My Journey With Chronic Pain: Part 4

IMG_3526.jpeg

If you missed part one, two, or three be sure to check them out as this is a continuing story. Now on to part four!


At this point I was really identifying as being a person with neck pain.


All of my Christmas and birthday presents during this time were things that related to my neck. Well meaning gifts like:

  • Heating pads

  • Special Pillows (thousands of dollars on pillows)

  • Rolling suitcases (so I didn’t have to carry anything)

  • Massage devices

Around this time I realized I had stopped doing a lot of activities because I thought it would hurt my neck. In the physical therapy or medical world we call this fear avoidance. As defined by IASP:

Fear of pain leads to avoidance of activities (physical, social, and professional) that patients associate with the occurrence or exacerbation of pain, even after they may have physically recovered. Whereas this response is adaptive in the acute phase—rest promotes recovery—it leads to disability and distress when avoidance behavior is continued after the injury has healed.


Some of my fear avoidance behaviors included:

  • Carrying things heavier than just a few pounds

  • Lifting things over my head.

  • Running

  • Group exercise classes.

Things I really loved doing prior to the pain. I was completely avoiding anything I thought would increase pain because I thought I was damaging myself and would make the pain worse.

I was officially one of the 21% of Americans living with persisting pain.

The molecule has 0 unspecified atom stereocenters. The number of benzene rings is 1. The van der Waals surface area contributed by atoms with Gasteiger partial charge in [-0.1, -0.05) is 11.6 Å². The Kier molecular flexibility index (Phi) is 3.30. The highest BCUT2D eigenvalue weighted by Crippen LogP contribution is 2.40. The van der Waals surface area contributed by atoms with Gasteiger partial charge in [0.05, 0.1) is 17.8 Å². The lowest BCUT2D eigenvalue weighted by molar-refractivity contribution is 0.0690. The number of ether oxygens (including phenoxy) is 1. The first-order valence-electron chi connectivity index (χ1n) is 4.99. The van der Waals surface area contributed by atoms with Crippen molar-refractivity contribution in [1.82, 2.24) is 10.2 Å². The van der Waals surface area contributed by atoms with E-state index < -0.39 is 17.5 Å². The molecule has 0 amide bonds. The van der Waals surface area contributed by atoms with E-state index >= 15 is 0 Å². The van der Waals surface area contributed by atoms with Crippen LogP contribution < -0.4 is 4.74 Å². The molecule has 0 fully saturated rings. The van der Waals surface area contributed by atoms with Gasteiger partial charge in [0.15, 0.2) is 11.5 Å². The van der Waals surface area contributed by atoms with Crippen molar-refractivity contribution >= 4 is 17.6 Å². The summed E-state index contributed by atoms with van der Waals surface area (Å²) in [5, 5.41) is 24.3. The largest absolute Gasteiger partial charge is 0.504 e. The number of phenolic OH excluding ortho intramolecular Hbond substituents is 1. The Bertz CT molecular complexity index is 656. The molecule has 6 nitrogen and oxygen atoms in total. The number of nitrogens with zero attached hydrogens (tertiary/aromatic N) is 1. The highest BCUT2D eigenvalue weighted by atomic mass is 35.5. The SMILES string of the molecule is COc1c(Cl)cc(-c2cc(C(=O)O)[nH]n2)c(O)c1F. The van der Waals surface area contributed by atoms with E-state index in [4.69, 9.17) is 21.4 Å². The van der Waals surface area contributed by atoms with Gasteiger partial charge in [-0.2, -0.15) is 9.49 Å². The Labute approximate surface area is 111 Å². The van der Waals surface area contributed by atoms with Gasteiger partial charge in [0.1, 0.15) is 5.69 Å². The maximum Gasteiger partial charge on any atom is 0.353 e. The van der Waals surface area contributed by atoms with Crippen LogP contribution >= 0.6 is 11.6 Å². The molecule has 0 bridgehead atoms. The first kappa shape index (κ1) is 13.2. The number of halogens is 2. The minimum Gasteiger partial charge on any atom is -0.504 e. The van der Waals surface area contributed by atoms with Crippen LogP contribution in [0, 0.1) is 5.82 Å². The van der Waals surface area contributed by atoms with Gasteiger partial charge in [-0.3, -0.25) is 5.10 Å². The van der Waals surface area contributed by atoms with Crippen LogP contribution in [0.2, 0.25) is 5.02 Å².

So I grinned and bared it on those days when my pain would easily rival my patients’ pain. In hindsight, the physicality of being able to perform those movements was completely at odds with the view that I had of myself and of my neck as being damaged and fragile.

Sleeping was a big deal at this time.

I was filled with anxiety and fear that I was going to “move wrong” in bed and the pain was going to be exacerbated 10 fold. As a result I didn’t sleep well…at all! I would roll over in bed, feel a pop in my neck then have the sensation of warm liquid rolling down my neck and spreading across my upper back and shoulders. Then extreme pain would follow. Sometimes I would have to take a day off work, cancel plans with friends because I simply couldn’t move.

For those if us living with persisting pain this lack of sleep is not unusual. According to the National Sleep Foundation, on average those living with pain sleep 42 minutes less per night. This lack of sleep can increase stress, which can increase cortisol levels, which can increase inflammatory markers, which can increase pain. It is a negative feedback loop that can affect every aspect of your life.

I got so worried about sleep that I made myself a device that held my head in one position so that the “pop” wouldn’t happen overnight and start a flare up of the pain. And it worked! I had to take this thing with me wherever I went - it was like my safety blanket. I used this device for years…..even after the everyday pain was gone.

I was in my 30s and felt like my life was on hold.

Many of my friends were getting married and having kids and I felt like I couldn’t have any of that because I would be such a burden to a partner. Because why would someone want to be with me when I couldn’t get out of bed some days? Couldn’t physically do a lot of things other people could do without issue? Why would they choose me when they could be with someone who did come with all of this pain baggage?